Freshwater Bath?

Shanie

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Hi guys,

Is it necessary to let your new fish that you have just brought home, swim in fresh water for about 3 min, after aclimatising , before you put the fish into the main tank.
 

Kanga

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If you talking about a freshwater dip, I think you just adding stress, so no I certainly would not
 

Alfie

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Ideally you should have a small quarintine tank, but if you don,t I agree with Kanga will only create more stress.
 

Ocean

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only if he has white spot
 

Reef Maniac

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Ideally you should have a small quarintine tank, but if you don,t I agree with Kanga will only create more stress.
Agreed - keep all new fish (and corals too...) in a Q-tank for at least two weeks (3 would be better) before you put them into your display tank. The Q-tank should have the same water quality as the display tank - in fact, you should do large (20% - 50%) water changes on the Q-tank every week, using water from your display tank.

Do NOT give fish any fresh-water dips unless there is an absolute need for this, and then only if you know what you're doing (matching pH and alkalinity, etc.).

Hennie
 

dendrosa

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I am pro fresh water dips as a routine part of acclimatisation process before fish goes into quarantine for 4 weeks
 

joe

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All due respect i think u guys need to do more research on fresh water dips , it reduces stres not increasin it as u suggest. Thats y when u lower salinity to treat white spot etc. it reduces the stres of the fish and strenghthens the fishes immune system.
 

Shaun

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All due respect i think u guys need to do more research on fresh water dips , it reduces stres not increasin it as u suggest.
Can you tell us where you got this info.

Taking any animal out of its natural enviroment will increase stress. Even catching or trapping animals or fish will stress them.
 

Reef Maniac

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All due respect i think u guys need to do more research on fresh water dips , it reduces stres not increasin it as u suggest.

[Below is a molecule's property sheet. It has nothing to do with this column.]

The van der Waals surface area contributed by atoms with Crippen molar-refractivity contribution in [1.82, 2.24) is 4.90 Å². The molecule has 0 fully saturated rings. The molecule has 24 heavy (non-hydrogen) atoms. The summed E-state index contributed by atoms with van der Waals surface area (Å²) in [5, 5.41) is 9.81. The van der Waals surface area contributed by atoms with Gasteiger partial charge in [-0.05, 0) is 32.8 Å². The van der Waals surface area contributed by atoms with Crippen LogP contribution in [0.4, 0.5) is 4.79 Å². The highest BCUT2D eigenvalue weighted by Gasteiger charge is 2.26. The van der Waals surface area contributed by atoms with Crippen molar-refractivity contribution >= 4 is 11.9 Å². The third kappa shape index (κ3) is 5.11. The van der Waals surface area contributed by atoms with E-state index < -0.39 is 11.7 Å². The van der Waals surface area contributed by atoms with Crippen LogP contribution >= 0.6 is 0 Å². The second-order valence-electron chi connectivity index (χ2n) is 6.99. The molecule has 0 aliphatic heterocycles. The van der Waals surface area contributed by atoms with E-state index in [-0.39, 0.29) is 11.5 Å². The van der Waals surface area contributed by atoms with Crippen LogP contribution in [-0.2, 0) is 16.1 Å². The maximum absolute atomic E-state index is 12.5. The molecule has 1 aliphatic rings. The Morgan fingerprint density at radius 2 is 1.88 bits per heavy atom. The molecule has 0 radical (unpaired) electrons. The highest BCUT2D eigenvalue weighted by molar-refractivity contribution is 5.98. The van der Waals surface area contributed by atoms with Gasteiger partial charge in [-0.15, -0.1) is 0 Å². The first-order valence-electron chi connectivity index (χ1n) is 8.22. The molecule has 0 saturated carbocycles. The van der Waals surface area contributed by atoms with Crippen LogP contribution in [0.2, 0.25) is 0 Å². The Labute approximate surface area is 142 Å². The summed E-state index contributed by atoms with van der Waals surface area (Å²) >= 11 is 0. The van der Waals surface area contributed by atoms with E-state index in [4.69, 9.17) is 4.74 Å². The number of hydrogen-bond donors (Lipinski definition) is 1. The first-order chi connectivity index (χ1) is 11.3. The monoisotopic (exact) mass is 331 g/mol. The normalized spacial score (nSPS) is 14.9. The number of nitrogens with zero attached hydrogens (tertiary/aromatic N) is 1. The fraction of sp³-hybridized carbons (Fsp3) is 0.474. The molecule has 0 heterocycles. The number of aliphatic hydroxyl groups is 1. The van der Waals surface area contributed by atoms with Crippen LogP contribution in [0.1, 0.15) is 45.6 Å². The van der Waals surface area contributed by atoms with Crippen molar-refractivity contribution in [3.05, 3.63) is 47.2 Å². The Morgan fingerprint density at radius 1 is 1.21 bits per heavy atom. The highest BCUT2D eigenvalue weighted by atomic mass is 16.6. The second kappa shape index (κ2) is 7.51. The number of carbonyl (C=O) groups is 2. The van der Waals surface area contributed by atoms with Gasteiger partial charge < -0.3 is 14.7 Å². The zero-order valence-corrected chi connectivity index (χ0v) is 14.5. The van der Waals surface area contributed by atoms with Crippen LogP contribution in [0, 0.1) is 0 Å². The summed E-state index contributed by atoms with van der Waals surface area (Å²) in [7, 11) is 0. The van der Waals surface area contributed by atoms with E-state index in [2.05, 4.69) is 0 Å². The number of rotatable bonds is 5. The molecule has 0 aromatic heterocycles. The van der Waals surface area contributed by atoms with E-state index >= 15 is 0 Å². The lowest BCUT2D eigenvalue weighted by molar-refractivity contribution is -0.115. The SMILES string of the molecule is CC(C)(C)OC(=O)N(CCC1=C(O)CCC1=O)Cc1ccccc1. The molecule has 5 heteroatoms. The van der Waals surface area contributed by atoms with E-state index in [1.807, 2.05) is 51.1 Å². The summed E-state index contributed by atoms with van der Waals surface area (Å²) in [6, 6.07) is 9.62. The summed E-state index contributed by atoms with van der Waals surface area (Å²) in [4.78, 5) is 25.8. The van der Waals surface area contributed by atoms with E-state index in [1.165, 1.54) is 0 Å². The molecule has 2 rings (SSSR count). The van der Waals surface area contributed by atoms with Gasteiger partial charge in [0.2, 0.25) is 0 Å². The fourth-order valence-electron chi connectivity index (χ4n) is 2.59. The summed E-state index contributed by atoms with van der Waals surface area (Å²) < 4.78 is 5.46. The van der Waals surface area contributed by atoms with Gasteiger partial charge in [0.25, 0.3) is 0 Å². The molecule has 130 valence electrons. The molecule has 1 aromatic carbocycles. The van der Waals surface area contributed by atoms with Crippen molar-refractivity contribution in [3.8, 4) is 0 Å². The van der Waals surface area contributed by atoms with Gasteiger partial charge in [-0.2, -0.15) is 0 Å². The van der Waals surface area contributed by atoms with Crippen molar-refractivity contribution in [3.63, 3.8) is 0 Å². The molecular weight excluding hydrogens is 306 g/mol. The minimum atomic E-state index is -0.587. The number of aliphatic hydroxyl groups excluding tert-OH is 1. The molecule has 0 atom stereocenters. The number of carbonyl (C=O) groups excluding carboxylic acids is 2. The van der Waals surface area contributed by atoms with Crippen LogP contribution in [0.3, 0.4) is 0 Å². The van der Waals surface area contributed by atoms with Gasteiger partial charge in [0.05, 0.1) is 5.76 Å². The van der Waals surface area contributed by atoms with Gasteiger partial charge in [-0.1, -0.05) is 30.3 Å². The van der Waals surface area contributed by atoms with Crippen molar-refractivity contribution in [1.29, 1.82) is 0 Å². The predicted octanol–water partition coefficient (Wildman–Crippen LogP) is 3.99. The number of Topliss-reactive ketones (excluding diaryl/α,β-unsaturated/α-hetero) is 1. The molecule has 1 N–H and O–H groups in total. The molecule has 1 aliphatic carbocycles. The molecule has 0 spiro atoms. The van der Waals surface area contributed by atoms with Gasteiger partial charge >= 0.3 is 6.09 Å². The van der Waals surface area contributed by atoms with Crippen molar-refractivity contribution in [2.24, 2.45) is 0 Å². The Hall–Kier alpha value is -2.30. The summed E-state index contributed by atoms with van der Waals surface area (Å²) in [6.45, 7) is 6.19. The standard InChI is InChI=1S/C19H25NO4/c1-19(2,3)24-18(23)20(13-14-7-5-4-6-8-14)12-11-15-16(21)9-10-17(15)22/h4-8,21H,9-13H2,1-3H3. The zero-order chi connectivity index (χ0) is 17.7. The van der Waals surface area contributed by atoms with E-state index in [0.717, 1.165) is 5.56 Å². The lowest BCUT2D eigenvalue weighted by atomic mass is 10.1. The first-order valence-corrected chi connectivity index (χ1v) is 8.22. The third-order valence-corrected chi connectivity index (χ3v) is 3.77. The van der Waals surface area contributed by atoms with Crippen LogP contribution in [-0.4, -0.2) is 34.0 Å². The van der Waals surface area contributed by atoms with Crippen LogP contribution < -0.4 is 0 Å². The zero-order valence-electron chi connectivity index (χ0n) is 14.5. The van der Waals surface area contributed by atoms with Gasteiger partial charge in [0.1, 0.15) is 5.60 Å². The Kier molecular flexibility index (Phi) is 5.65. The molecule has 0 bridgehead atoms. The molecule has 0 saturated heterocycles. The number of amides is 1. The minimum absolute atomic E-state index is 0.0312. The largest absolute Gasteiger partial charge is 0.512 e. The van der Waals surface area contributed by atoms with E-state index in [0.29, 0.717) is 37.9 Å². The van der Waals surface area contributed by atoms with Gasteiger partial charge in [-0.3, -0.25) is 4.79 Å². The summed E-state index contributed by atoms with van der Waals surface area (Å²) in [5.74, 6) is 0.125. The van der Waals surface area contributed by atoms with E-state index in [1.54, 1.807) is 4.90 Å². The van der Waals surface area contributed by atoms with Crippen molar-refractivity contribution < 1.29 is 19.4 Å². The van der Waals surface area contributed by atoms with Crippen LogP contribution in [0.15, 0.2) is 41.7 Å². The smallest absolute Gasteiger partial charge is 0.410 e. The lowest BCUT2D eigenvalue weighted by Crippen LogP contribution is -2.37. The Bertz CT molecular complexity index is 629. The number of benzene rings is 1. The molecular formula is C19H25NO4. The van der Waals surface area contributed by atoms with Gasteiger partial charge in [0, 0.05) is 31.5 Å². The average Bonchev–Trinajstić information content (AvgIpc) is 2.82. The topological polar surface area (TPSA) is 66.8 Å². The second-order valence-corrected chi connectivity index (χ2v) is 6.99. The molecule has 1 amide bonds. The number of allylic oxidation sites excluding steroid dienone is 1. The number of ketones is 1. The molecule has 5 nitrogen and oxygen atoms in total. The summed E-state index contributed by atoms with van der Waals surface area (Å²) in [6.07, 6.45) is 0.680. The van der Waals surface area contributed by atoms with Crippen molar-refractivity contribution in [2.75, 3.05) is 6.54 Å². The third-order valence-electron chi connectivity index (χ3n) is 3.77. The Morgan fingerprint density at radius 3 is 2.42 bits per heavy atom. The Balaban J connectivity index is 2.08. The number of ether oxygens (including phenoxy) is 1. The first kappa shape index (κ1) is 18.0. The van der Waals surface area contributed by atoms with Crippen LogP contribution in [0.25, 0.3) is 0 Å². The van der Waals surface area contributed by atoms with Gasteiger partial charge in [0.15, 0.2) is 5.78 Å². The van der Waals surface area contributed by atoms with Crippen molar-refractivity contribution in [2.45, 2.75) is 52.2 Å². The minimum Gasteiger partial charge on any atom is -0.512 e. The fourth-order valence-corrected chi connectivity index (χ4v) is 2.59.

Well, if this is true (and I totally disagree) then why bother to add salt - if this is so "stress free" just keep all your marine fish in fresh water - you will have very happy, stress free fish - only problem is, they will be very happy, stress free, DEAD fish :nono:

Thats y when u lower salinity to treat white spot etc. it reduces the stres of the fish and strenghthens the fishes immune system.
Joe, there's a huge difference between hyposaline treatment and fresh-water dips.

For one thing, with hyposaline (low salt) treatment the fish are acclimated to the low salinity over a period of hours, and are NOT just placed into pure fresh water. Also, although the salinity is reduced, the alkalinity of the water is kept high, and this ensures a stable pH of 8.1 - 8.4, which is again NOT the case with a casual fresh-water dip. And, of course, hypo-saline treatment is NOT done with fresh water, but with water at a REDUCED salt content.

Here is an extract from an excellent article by Terry D. Bartleme, Stress in Fish

[FONT=Times New Roman, Times, serif]Fish are more susceptible to stress than many other animals because of a greater dependence upon their surrounding environment (Wedemeyer, 1996a). The delicate surfaces of the gills come into direct contact with chemical toxins that cause stress; this is exacerbated in marine fish by the fact they actually drink large quantities of the water.[/FONT]
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[FONT=Times New Roman, Times, serif]Four important body functions are closely associated with processes in the gills: gas exchange, hydromineral (osmoregulation) control, acid-base balance and nitrogenous waste excretion. These processes are possible because of the close proximity of the blood flowing through the gills to the surrounding water, as well as the differences in the chemical composition of these two fluids (for example, the salt content of fish blood is about 1/3 that of seawater and roughly 100 times that of freshwater).[/FONT]